Your family will cope best by preparing for disaster before it strikes. One way to prepare is by assembling a disaster supply kit.
After a disaster, local officials and relief workers will be on the scene, but they cannot reach everyone immediately.
You could get help in hours, or it may take days. Would your family be prepared to cope with the emergency until help arrives?
Disasters happen anytime and anywhere. And when disaster strikes, you may not have much time to respond.
- A highway spill of hazardous material could mean instant evacuation.
- A winter storm could confine your family at home.
- An earthquake, flood, tornado or any other disaster could cut off basic services - gas, water, electricity and telephones - for days.
Once disaster hits, you won't have time to shop or search for supplies. But if you've gathered supplies in advance, your family can endure an evacuation or home confinement.
To prepare your kit, review the checklists on this page.
There are six basics you should stock in your home:
Keep the items that you would most likely need during an evacuation in a "Go Bag". A Go Bag is a smaller version of your Disaster Supply Kit that you can easily bring with you if you need to evacuate your home.
Your Go Bag should be an easy-to-carry container such as a large, covered trash container, a camping backpack, or a duffel bag. Suggested items for your Go Bag are marked with an asterisk (*).
Visit the Evacuation webpage to learn more.
Store water in plastic containers such as soft drink bottles. Avoid using containers that will decompose or break, such as milk cartons or glass bottles.
A normally active person needs to drink at least two quarts of water each day. Hot environments and intense physical activity can double that amount. Children, nursing mothers, and ill people will need more.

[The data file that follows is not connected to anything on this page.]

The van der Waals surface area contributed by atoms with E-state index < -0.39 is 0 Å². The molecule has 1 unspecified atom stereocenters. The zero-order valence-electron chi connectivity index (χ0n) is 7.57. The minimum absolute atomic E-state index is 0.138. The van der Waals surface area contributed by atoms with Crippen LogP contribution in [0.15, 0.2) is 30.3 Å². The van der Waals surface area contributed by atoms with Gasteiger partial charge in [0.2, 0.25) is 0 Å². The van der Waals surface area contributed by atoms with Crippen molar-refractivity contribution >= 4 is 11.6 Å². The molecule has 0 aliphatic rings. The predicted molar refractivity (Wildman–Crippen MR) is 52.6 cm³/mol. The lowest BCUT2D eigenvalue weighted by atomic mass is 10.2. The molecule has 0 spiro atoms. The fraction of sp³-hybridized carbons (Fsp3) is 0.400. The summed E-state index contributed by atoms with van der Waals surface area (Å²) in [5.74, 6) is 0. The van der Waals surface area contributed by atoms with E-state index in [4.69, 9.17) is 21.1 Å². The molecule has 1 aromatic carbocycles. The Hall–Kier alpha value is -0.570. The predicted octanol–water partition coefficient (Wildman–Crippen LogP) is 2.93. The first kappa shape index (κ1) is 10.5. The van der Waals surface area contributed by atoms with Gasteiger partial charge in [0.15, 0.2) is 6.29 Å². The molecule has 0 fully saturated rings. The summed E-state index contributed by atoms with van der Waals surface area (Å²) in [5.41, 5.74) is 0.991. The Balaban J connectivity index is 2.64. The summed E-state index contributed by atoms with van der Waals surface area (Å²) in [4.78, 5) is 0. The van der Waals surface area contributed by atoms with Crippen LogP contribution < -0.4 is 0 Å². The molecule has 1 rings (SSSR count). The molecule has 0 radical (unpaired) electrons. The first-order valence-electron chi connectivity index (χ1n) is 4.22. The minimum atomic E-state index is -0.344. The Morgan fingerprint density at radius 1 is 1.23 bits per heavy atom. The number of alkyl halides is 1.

- Store one gallon of water per person per day (two quarts for drinking, two quarts for food preparation/sanitation) *
- Keep at least a three-day supply of water for each person in your household.
For more information about storing water for an emergency, visit the Food and Water Q&A webpage.
Store at least a three-day supply of non-perishable food. Select foods that require no refrigeration, preparation, or cooking, little or no water and are low in sodium.
If you must heat food, pack a can of sterno. Select food items that are compact and lightweight.
Include a selection of the following foods in your Disaster Supply Kit and Go Bag *:
- Ready-to-eat canned meats, fruits and vegetables
- Canned juices, milk, soup (if powdered, store extra water)
- Staples - sugar, salt, pepper
- High energy foods - peanut butter, jelly, crackers, granola bars, trail mix
- Foods for infants, elderly persons or persons on special diets
- Comfort/stress foods - cookies, hard candy, sweetened cereals, lollipops, instant coffee, tea bags
For more information on what type of food to store for an emergency, visit the Food and Water Supplies webpage.
First Aid Supplies
Assemble a first aid kit for your home and one for each car. A first aid kit should include: